it or change it, and so we just stick our
heads back in the ground. There must be something hopeful.
In the specific context of when I asked fran the question,
I was she was sixty. It didn't even totally compute,
and I bet if you explain the dynamic and situation

(12:47):
to your son, who's much younger than I am. It
would make complete sense to him, and it would make
complete sense to my younger sister and my younger brother.
So there is some hope in future generations that I
think they're asking these questions. I think they feel it
in their bones. I do. So that's the hopeful party,
and then they'll have their own bunch of shipped to

(13:07):
deal with. Like I think that's also part of our condition,
that we continue to create stuff that we then have
to solve. Maybe it doesn't get solved. That's part of
the position. We might not survive our own slot. I
thought I was a depressing one, you know what, But
we're here in this present moment being happy. It's all true.

(13:28):
I think there is You're absolutely right, there is hope.
My son does not look at the world the way
that I do at all. He will have beginner's eyes.
With all the ship that we've created, it's really who
is the janitorial generation? Who is really gonna have to
clean up all this ship? I think it might be you.
I think it might be your generation. Sorry, Sam, here's
a broom and a dust bat and brush. I am

(13:51):
a fossil, like I'm going to hand that on hand
that up. Next up is comedian, actress and co writer
of the TV series Starstruck Rose Matter Fair. Okay, so

(14:13):
what person, plays or experience so far has most altered
your life? Oh, this is a it's very hard. I
feel like I haven't lived lived answers to the question,
I think experience in place I think would be would
be a big one for me. And that is I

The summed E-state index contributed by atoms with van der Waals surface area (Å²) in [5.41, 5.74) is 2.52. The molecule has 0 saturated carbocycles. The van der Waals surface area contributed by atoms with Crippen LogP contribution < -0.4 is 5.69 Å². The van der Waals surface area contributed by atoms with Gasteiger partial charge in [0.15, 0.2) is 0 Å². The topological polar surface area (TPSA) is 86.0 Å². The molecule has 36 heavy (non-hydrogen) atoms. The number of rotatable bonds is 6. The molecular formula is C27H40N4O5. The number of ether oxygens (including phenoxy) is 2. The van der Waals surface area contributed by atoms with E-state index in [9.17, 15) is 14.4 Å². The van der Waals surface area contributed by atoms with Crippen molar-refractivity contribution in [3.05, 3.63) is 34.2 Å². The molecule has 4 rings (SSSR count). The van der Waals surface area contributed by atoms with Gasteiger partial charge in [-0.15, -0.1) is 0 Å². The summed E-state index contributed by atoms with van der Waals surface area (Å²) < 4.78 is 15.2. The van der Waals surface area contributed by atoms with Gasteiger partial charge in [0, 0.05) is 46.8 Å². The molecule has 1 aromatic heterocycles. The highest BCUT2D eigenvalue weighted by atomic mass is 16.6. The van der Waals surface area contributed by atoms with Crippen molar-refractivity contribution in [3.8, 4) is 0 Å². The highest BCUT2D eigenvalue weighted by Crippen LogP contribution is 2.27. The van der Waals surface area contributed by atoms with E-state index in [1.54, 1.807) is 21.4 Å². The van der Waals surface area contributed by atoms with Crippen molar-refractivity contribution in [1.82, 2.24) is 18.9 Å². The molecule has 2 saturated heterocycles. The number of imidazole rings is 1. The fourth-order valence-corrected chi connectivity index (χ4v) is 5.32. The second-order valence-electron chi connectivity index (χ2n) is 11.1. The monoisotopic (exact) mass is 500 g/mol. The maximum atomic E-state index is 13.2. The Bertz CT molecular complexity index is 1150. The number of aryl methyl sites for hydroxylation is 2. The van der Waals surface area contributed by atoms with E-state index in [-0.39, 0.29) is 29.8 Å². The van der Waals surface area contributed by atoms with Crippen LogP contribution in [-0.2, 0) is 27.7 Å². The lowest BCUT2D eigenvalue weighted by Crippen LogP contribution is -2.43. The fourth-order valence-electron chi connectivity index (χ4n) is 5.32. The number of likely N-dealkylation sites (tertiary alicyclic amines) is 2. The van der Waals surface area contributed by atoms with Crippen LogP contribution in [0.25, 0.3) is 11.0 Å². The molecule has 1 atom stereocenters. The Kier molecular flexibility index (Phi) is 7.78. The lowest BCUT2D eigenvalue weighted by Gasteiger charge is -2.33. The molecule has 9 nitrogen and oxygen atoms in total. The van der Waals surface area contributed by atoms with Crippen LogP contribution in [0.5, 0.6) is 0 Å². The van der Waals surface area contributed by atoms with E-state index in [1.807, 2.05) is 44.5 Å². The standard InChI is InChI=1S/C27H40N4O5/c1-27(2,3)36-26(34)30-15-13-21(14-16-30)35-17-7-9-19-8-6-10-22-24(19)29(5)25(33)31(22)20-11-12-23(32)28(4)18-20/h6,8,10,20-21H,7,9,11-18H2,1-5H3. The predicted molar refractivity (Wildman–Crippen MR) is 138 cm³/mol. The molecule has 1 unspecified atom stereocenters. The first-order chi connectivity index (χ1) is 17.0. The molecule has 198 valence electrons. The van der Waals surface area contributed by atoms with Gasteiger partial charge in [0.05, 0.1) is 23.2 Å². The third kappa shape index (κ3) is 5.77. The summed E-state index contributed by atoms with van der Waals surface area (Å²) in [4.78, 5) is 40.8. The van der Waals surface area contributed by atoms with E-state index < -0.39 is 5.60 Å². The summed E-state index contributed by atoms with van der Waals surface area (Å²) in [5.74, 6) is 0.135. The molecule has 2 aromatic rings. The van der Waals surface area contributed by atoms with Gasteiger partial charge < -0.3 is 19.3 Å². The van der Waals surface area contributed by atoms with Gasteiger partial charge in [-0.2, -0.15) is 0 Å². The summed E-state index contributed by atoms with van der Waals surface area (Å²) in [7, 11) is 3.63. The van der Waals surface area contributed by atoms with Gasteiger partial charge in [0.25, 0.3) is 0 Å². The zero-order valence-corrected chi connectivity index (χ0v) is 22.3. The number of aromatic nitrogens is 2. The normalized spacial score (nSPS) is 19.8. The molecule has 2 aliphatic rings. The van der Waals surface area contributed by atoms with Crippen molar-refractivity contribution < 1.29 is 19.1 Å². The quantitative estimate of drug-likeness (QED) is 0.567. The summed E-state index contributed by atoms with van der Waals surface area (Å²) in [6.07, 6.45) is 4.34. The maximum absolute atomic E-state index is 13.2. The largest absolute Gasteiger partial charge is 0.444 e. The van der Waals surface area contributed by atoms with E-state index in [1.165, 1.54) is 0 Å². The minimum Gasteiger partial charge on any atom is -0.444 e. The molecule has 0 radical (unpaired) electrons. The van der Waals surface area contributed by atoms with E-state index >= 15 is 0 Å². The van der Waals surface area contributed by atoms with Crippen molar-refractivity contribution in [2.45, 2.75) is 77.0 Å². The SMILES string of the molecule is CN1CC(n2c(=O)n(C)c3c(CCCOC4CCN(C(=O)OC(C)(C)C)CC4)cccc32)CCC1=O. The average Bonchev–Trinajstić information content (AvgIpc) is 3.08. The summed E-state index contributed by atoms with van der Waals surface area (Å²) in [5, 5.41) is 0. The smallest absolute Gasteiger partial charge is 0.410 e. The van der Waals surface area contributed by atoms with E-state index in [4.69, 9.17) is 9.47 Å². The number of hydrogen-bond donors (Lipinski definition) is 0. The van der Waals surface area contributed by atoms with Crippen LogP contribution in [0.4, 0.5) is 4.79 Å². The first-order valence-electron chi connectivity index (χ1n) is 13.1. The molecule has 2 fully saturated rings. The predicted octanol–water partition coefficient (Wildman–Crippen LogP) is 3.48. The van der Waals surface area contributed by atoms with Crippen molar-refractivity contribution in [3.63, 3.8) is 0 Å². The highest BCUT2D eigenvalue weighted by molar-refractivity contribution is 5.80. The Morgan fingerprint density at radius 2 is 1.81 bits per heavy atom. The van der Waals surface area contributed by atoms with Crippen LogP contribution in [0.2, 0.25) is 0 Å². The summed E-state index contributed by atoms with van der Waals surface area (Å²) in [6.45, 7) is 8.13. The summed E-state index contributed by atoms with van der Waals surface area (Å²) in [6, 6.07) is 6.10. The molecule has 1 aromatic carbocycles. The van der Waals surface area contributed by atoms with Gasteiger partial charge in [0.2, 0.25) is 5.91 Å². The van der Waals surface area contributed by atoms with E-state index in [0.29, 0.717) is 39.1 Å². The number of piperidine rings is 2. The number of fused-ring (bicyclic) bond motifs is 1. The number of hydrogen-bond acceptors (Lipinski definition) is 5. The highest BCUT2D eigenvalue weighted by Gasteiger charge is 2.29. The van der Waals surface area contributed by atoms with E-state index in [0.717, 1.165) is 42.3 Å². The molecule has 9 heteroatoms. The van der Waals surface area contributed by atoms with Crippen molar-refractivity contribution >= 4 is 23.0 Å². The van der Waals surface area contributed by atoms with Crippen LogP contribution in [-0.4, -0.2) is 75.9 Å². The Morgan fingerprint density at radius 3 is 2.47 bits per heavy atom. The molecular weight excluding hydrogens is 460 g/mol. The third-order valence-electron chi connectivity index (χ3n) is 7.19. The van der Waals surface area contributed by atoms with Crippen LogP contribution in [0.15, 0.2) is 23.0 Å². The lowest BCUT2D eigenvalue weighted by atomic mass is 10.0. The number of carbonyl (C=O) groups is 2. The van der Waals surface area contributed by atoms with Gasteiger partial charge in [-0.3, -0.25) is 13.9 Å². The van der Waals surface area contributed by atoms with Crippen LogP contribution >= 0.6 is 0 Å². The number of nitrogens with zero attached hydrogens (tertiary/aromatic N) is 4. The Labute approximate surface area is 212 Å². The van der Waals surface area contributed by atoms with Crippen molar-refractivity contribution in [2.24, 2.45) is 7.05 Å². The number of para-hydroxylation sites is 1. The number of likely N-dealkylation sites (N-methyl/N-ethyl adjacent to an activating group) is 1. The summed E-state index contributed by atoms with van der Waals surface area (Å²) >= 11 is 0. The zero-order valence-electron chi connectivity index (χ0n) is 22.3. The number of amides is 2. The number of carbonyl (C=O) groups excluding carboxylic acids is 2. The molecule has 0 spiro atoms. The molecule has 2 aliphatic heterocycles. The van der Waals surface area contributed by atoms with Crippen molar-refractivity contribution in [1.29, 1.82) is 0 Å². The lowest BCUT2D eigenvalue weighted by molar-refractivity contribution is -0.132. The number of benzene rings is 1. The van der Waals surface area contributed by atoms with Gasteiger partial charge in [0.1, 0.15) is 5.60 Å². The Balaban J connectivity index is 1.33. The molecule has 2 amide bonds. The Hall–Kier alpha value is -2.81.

think just being from New Zealand, living in New Zealand,

(14:35):
growing up in a place like New Zealand, it has
an immense effect I think on anyone who went through that.
I live in London now, but I think, yeah, I
just wouldn't have been the person I am and do
the things I do, and particularly I think, you know,
I started in comedy, like, I don't think I would
have had the attitude towards making things and making comedy
and writing and just creativity in general if I hadn't

(14:56):
come from a country where it was like, I don't
know something specific about news that you know a lot
of New Zealanders, you know who like we're an l
a at the same time as you install all those
kind of you know, people who have moved abroad, and
there is just this weird quality when you come from
a country in the bottom of the world and you're
allowed to like have this sort of sandpit of just

(15:19):
doing whatever you want without I think a lot of
the pressures, particularly and like you know, being a performer
in like cities like London or like you know, in
the States and stuff, and know, you can be weird.
But New Zealand seems to be this really extraordinary incubator
for creativity. Like that's what I've noticed with the actors, writers, directors,
musicians that I know New Zealand. It's like this brilliant

(15:41):
creative science island where you're all you're all grown and
then you go off out into the world and everybody
because there is something recognizable there. For me, there is
something recognizably Keywi. There is a way of seeing the
world that is brilliant and clever and also doesn't really
give a fuck, but it's curious and fascinated and not

(16:05):
or at least not publicly judgmental, yes, but rather rather
sort of let me have all this input. Maybe again
from being from little lovely Islands at the you know,
in the southern hemisphere. There's a lot of this pressure.
I think, I think the output of of lots of
things like music and film that comes out of New Zealand.

(16:25):
I mean there's always like it's always the funny thing.
I think there's very I think Ireland and New Zealand
have very similar like a lot of my Irish friends,
it's bizarrely like it's kind of similar traits. But I
think it's you know, farming and men with depression. That's
heavy drinking, heavy drinking, sheep farming, member depression, similar population size. Yes,

(16:47):
that's the vibe. I think geography really obviously has an